Table of Contents

Intellectual Property, Entrepreneurship and Social Justice

Intellectual Property, Entrepreneurship and Social Justice

From Swords to Ploughshares

Elgar Law and Entrepreneurship series

Edited by Lateef Mtima

In the Information Age, historically marginalized groups and developing nations continue to strive for socio-economic empowerment within the global community. Their ultimate success largely depends upon their ability to develop, protect, and exploit their greatest natural resource: intellectual property. Through an exploration of the techniques used in social entrepreneurship, Intellectual Property, Entrepreneurship and Social Justice provides a framework by which historically marginalized communities and developing nations can cooperate with the developed world to establish a socially cohesive global intellectual property order. The knowledgeable contributors discuss, in four parts, topics surrounding entrepreneurship and empowerment, education and advocacy, engagement and activism and, finally, commencement.

Chapter 12: From swords to ploughshares: Towards a unified theory of intellectual property social justice

Lateef Mtima

Subjects: business and management, social entrepreneurship, law - academic, intellectual property law, law and society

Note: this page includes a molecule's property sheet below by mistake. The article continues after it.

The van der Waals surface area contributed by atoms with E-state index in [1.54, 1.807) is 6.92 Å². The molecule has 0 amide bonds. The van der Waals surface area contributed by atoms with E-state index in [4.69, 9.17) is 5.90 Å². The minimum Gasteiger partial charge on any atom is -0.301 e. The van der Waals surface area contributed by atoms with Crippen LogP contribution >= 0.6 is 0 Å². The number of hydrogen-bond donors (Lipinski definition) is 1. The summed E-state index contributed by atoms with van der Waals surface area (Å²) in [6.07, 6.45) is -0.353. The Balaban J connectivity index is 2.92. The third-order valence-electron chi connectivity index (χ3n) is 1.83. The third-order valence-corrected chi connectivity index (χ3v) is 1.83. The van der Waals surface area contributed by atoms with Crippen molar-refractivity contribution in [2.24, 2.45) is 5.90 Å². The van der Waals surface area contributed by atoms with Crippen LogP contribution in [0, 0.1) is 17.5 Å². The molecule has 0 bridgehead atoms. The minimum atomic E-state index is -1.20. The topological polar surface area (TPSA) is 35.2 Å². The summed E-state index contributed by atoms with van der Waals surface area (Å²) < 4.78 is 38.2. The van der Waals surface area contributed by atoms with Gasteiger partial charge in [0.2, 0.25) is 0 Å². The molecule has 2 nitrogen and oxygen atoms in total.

Intellectual property social justice provides a context through which to consider the role of intellectual property protection in the total political economy. Like all other social ordering mechanisms, intellectual property protection is but one function within a complex and organic social system designed to promote the well-being of the societal body as a whole. As intellectual property has moved to the forefront of daily life, however, scholars, activists, and policy makers have called for a greater harmonization of intellectual property protection with other important social mechanisms and objectives. Toward this end, leading “IP social reformists” have argued that prevailing intellectual property norms can and should be socially rehabilitated by resorting to appropriate extrinsic disciplines, such as human rights jurisprudence and critical legal theory, so as to infuse the intellectual property regime with a progressive social consciousness. Intellectual property social justice occupies a unique space in the IP social reform discourse. Whereas the predominating reformist rhetoric confronts the challenge as one of importing pertinent social values into the IP regime, intellectual property social justice eschews any implicit conceptualization of intellectual property protection as inherently devoid of non-economic/socially benign objectives. Whether as an implement of positive social law or an acknowledgement of natural rights and the “social contract”, the ultimate function of intellectual property protection is to cultivate human development and advancement: the intellectual property regime is structured to encourage, access and apply human creativity and innovation because it is socially useful to do so.

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